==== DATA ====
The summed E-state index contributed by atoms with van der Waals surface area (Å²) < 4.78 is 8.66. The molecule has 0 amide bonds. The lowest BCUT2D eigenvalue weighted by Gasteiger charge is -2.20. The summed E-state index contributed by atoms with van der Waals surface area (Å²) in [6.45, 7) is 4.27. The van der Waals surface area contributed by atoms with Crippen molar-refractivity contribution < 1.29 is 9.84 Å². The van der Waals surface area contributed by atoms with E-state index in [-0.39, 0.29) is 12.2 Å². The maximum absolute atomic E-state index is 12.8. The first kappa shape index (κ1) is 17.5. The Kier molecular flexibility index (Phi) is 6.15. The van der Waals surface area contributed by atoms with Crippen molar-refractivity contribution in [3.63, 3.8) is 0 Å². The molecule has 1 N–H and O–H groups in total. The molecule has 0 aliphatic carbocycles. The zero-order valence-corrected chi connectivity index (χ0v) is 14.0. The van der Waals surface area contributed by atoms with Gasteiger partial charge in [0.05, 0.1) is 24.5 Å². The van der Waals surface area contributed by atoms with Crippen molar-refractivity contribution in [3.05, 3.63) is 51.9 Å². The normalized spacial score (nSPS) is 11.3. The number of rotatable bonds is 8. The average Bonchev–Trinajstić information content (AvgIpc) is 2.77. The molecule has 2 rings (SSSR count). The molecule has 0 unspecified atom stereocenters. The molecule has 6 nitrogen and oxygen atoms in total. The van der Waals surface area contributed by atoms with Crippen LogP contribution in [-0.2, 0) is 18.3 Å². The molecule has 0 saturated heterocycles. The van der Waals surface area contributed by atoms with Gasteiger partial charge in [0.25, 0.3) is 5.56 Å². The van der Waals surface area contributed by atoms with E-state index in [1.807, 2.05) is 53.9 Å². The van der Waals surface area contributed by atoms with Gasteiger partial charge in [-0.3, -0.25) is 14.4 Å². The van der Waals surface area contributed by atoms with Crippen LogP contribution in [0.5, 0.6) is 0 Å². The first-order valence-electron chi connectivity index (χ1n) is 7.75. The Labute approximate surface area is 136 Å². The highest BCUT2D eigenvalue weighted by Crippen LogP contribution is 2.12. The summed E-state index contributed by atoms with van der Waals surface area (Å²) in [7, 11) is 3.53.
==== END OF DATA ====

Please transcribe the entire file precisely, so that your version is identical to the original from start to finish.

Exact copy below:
The summed E-state index contributed by atoms with van der Waals surface area (Å²) < 4.78 is 8.66. The molecule has 0 amide bonds. The lowest BCUT2D eigenvalue weighted by Gasteiger charge is -2.20. The summed E-state index contributed by atoms with van der Waals surface area (Å²) in [6.45, 7) is 4.27. The van der Waals surface area contributed by atoms with Crippen molar-refractivity contribution < 1.29 is 9.84 Å². The van der Waals surface area contributed by atoms with E-state index in [-0.39, 0.29) is 12.2 Å². The maximum absolute atomic E-state index is 12.8. The first kappa shape index (κ1) is 17.5. The Kier molecular flexibility index (Phi) is 6.15. The van der Waals surface area contributed by atoms with Crippen molar-refractivity contribution in [3.63, 3.8) is 0 Å². The molecule has 1 N–H and O–H groups in total. The molecule has 0 aliphatic carbocycles. The zero-order valence-corrected chi connectivity index (χ0v) is 14.0. The van der Waals surface area contributed by atoms with Gasteiger partial charge in [0.05, 0.1) is 24.5 Å². The van der Waals surface area contributed by atoms with Crippen molar-refractivity contribution in [3.05, 3.63) is 51.9 Å². The normalized spacial score (nSPS) is 11.3. The number of rotatable bonds is 8. The average Bonchev–Trinajstić information content (AvgIpc) is 2.77. The molecule has 2 rings (SSSR count). The molecule has 0 unspecified atom stereocenters. The molecule has 6 nitrogen and oxygen atoms in total. The van der Waals surface area contributed by atoms with Crippen LogP contribution in [-0.2, 0) is 18.3 Å². The molecule has 0 saturated heterocycles. The van der Waals surface area contributed by atoms with Gasteiger partial charge in [0.25, 0.3) is 5.56 Å². The van der Waals surface area contributed by atoms with E-state index in [1.807, 2.05) is 53.9 Å². The van der Waals surface area contributed by atoms with Gasteiger partial charge in [-0.3, -0.25) is 14.4 Å². The van der Waals surface area contributed by atoms with Crippen LogP contribution in [0.5, 0.6) is 0 Å². The first-order valence-electron chi connectivity index (χ1n) is 7.75. The Labute approximate surface area is 136 Å². The highest BCUT2D eigenvalue weighted by Crippen LogP contribution is 2.12. The summed E-state index contributed by atoms with van der Waals surface area (Å²) in [7, 11) is 3.53.